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Amazon Web Services CEO Andy Jassy, June 2016 (Amazon photo)

Amazon Web Services likes to use its annual re:Invent conference to show off new ways cloud computing is growing in strategic markets, and it would appear it’s putting the finishing touches on a deal with health-care giant Cerner in time for next week’s conference, according to a report.

CNBC reported Wednesday that AWS and Cerner are partnering to give AWS customers better health-care focused tools for running their health-care applications on the cloud. Cerner is already an AWS customer, and the new partnership appears to center on an expansion of Cerner’s Healtheintent product running on AWS, according to the report.

Cerner builds electronic records technology for health-care providers and employers, and Healtheintent is designed for large-scale “population level” health data, according to its website. Health-care providers and local officials can then use that data to predict health problems for individual patients and populations, matching patients and treatments more effectively.

AWS already courts the health-care industry, of course, as it does nearly every significant vertical market that might benefit from its brand of cloud computing. The Bureau of Labor Statistics released a report last month projecting that health care will be the single largest component of the U.S. economy by 2026, and it’s hard to imagine health-care companies setting up their own data centers to accommodate that growth.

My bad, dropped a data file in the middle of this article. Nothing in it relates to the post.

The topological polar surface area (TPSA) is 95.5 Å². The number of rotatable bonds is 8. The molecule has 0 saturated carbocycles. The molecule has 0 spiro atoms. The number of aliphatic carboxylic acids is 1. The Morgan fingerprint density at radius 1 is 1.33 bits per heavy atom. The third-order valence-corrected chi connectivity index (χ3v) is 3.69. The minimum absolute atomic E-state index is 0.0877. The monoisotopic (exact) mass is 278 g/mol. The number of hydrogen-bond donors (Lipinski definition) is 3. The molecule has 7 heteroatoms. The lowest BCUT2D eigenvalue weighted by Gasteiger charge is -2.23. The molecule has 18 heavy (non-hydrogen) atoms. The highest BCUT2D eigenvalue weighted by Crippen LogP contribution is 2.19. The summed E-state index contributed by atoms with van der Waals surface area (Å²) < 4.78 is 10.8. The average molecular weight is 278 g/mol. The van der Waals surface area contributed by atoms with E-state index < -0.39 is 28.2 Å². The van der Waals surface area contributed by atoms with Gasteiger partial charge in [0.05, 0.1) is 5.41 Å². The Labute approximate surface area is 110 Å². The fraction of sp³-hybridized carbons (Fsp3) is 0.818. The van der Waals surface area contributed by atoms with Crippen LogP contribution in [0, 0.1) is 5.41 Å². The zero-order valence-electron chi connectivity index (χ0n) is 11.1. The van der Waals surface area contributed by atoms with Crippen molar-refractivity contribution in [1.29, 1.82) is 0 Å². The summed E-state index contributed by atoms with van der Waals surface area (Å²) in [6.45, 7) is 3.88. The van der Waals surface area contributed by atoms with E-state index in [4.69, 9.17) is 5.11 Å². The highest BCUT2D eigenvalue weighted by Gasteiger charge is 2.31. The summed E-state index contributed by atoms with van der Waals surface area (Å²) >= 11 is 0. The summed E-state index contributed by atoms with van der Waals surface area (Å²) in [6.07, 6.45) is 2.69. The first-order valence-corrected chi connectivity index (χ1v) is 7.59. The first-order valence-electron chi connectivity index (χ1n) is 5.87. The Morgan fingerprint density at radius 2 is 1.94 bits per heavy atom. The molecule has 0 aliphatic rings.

But regulations around patient privacy have made health-care providers a little more hesitant than others when it comes to embracing cloud services. According to CNBC, AWS has been improving its support for HIPAA (Health Insurance Portability and Accountability Act) regulations that all health-care providers are required to follow when handling patient data.

And if the government trusts AWS with classified data, it makes sense that the health-care industry would start taking a closer look at what cloud computing could do for their patients and bottom lines. An AWS representative did not immediately respond to a request for comment on the report.

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